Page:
Monday, 06 November 2017 15:40

AUDIO Foodbank CEO Responds To ABJ Column

Akron-Canton Regional Foodbank CEO Dan Flowers joined Monday's edition of The Jasen Sokol Show to respond to a column by Akron Beacon Journal/Ohio.com columnist Bob Dyer about policies at the Foodbank that some may find controversial.

 

Published in Jasen Sokol

The Akron-Canton Regional Foodbank announced Monday morning that they will merge with Community Harvest out of Stark County. Foodbank CEO Dan Flowers tells 1590 WAKR that the two nonprofits had been in talks since 2014, and they're very excited for it to finally take effect January 1, 2017. 

Flowers says the eight-county region that the Foodbank services is only going to be better serviced and eventually expand with the added services provided by the two-company merger. He says, "Initially, we hope that donors and recipients of Community Harvest don't notice really any change, to be honest, from the beginning," referring to the continued level of service the Foodbank plans to provide for those who need it. 

See more in the press release from the Akron-Canton Regional Foodbank below: 

FOODBANK AND COMMUNITY HARVEST TO MERGE TO EXPAND HUNGER-RELIEF EFFORTS IN STARK COUNTY

 

Akron, OH – (Nov. 21, 2016) – The Akron-Canton Regional Foodbank and Community Harvest, a food rescue organization, are merging into one organization with a greater capacity of serving those struggling with hunger in Stark County. The boards of both nonprofits have signed letters of intent and expect the merger to take effect January 1, 2017

 

The merger will expand the Akron-Canton Regional Foodbank’s abilities to reach further into the Stark County community served by Community Harvest’s food rescue program. Food rescue is the process of safely recovering a surplus food from the supply chain and distributing it to people in need. Not only does food rescue help ensure that millions of Americans have access to quality meals, it is also key to helping combat food waste.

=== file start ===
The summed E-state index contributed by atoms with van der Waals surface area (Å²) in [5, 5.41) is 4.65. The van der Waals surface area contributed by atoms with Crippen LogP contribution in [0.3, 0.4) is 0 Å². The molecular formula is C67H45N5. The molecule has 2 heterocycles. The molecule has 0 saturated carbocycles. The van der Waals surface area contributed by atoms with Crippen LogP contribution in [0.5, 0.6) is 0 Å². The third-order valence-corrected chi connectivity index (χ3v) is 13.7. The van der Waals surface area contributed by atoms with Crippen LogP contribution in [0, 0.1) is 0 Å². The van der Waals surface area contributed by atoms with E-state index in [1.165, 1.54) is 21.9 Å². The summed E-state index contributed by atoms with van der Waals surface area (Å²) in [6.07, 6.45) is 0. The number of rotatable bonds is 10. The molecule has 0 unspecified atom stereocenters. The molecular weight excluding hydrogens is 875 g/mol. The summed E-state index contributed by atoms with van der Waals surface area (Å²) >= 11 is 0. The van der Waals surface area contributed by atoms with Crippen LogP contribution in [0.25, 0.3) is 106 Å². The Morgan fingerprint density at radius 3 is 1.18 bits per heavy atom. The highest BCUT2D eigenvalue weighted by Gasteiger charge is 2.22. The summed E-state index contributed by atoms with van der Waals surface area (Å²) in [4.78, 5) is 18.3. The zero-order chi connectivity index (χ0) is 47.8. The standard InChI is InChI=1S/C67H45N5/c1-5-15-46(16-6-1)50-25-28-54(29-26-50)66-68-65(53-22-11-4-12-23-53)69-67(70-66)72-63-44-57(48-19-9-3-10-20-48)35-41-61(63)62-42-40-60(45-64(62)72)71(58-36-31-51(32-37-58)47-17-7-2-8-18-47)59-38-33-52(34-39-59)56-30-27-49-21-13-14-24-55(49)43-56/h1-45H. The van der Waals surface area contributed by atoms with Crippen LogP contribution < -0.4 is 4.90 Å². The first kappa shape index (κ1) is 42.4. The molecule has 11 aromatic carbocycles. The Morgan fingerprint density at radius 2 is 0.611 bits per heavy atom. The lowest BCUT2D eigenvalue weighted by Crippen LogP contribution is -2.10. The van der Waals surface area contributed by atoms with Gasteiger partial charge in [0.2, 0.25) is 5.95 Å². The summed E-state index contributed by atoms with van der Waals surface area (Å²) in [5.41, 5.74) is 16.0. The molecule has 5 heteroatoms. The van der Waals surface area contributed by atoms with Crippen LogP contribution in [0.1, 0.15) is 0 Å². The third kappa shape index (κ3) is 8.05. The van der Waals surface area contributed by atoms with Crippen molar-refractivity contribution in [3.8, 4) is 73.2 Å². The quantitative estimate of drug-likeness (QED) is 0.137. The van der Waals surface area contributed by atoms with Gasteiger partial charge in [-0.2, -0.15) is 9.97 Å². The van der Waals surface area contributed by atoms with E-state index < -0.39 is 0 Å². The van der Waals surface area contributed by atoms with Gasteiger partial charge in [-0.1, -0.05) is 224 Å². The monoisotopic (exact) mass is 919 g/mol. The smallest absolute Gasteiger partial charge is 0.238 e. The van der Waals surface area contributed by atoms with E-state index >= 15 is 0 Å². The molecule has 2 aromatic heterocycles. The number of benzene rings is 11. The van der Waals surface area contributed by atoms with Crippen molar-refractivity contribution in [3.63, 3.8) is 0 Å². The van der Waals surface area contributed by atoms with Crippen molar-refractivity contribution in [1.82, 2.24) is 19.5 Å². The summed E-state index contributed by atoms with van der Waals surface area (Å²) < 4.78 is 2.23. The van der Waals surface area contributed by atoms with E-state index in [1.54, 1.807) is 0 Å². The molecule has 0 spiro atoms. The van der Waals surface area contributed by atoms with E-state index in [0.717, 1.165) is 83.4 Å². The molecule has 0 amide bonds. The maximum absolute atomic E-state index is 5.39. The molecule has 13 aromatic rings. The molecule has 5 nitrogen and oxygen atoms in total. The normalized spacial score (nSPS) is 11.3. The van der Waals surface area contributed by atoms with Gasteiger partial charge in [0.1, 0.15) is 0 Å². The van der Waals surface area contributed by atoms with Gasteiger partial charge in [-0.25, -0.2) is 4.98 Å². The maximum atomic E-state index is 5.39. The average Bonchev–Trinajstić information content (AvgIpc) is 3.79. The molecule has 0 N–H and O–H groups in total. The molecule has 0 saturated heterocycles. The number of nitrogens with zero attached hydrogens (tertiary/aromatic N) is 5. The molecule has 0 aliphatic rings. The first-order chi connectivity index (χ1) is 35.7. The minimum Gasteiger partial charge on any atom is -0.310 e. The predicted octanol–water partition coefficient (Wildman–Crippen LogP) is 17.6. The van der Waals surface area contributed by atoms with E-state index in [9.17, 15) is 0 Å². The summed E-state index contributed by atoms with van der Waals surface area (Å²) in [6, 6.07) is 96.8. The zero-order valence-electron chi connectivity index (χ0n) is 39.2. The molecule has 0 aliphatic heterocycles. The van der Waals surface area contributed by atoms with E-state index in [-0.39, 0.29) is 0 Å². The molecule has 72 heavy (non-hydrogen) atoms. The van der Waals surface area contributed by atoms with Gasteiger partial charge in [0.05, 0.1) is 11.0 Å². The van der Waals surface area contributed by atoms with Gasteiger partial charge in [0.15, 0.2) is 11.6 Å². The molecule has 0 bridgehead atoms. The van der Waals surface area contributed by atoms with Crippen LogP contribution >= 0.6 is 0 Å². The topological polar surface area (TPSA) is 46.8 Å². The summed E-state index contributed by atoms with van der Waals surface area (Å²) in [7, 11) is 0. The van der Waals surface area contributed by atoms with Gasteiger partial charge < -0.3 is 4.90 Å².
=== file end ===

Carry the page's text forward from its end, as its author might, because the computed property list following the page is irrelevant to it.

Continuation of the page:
“The Foodbank and Community Harvest share the same goal, so formally teaming up is a natural step,” said Dan Flowers, president & CEO of the Akron-Canton Regional Foodbank. “While the Foodbank’s operations won’t change, we’re confident this merger will drive efficiencies while creating new energy and innovation centered on unique ways of solving hunger in our community.”

 

Community Harvest was one of the first nonprofit groups in the country to establish an innovative food rescue program. Community Harvest collects excess prepared and perishable food and donates it to community groups that serve families struggling with hunger. This simple concept that began with a goal of preventing food waste while helping hungry people has evolved into a collaboration of numerous resources and agencies dedicated to providing more than 80,000 meals a month for those in need in Stark County.

 

“Community Harvest is tremendously grateful for the Foodbank’s and our community’s support through the years,” said Faith Barbato, executive director of Community Harvest. “We think daily about the one in four children in our community who live in households that experience hunger. By joining forces, our combined organization will provide more food than ever before. Together, our programs at Community Harvest will continue as before, but as part of the incredible work of the Akron-Canton Regional Foodbank.”

 

Grant funding received from the W. Henry Hoover Fund at Stark Community Foundation, The Paul & Carol David Foundation, and Sisters of Charity Foundation of Canton will support the implementation of the merger.  The grant was awarded as a result of the Stark Community Foundation’s Future of Food Security county assessment and future framework for change in a second round of funding to address food security. 

Published in Local

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